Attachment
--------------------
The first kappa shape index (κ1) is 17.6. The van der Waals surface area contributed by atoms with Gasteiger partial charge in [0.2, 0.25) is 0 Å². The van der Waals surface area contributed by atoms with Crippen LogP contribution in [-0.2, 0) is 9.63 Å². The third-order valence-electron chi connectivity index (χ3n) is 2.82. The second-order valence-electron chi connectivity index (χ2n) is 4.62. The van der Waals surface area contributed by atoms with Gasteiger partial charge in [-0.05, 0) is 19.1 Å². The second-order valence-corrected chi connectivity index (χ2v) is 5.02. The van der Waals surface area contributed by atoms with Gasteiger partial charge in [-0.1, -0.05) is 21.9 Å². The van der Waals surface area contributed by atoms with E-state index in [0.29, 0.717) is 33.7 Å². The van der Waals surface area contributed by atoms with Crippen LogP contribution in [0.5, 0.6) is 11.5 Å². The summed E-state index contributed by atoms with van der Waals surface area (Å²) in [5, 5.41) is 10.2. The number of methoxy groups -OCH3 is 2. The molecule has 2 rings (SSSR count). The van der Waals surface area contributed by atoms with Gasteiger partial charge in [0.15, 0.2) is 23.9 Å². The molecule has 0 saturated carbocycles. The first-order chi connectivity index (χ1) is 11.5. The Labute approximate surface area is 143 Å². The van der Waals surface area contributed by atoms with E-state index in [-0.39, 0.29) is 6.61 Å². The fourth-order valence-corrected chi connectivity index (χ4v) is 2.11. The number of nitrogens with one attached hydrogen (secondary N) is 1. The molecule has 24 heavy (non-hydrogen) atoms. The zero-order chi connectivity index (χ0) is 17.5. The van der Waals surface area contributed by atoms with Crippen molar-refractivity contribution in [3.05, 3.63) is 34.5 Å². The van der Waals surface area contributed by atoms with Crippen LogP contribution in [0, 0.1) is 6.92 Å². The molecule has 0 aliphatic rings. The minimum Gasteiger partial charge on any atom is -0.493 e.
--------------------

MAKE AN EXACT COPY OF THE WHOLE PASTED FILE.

The first kappa shape index (κ1) is 17.6. The van der Waals surface area contributed by atoms with Gasteiger partial charge in [0.2, 0.25) is 0 Å². The van der Waals surface area contributed by atoms with Crippen LogP contribution in [-0.2, 0) is 9.63 Å². The third-order valence-electron chi connectivity index (χ3n) is 2.82. The second-order valence-electron chi connectivity index (χ2n) is 4.62. The van der Waals surface area contributed by atoms with Gasteiger partial charge in [-0.05, 0) is 19.1 Å². The second-order valence-corrected chi connectivity index (χ2v) is 5.02. The van der Waals surface area contributed by atoms with Gasteiger partial charge in [-0.1, -0.05) is 21.9 Å². The van der Waals surface area contributed by atoms with E-state index in [0.29, 0.717) is 33.7 Å². The van der Waals surface area contributed by atoms with Crippen LogP contribution in [0.5, 0.6) is 11.5 Å². The summed E-state index contributed by atoms with van der Waals surface area (Å²) in [5, 5.41) is 10.2. The number of methoxy groups -OCH3 is 2. The molecule has 2 rings (SSSR count). The van der Waals surface area contributed by atoms with Gasteiger partial charge in [0.15, 0.2) is 23.9 Å². The molecule has 0 saturated carbocycles. The first-order chi connectivity index (χ1) is 11.5. The Labute approximate surface area is 143 Å². The van der Waals surface area contributed by atoms with E-state index in [-0.39, 0.29) is 6.61 Å². The fourth-order valence-corrected chi connectivity index (χ4v) is 2.11. The number of nitrogens with one attached hydrogen (secondary N) is 1. The molecule has 24 heavy (non-hydrogen) atoms. The zero-order chi connectivity index (χ0) is 17.5. The van der Waals surface area contributed by atoms with Crippen molar-refractivity contribution in [3.05, 3.63) is 34.5 Å². The van der Waals surface area contributed by atoms with Crippen LogP contribution in [0, 0.1) is 6.92 Å². The molecule has 0 aliphatic rings. The minimum Gasteiger partial charge on any atom is -0.493 e.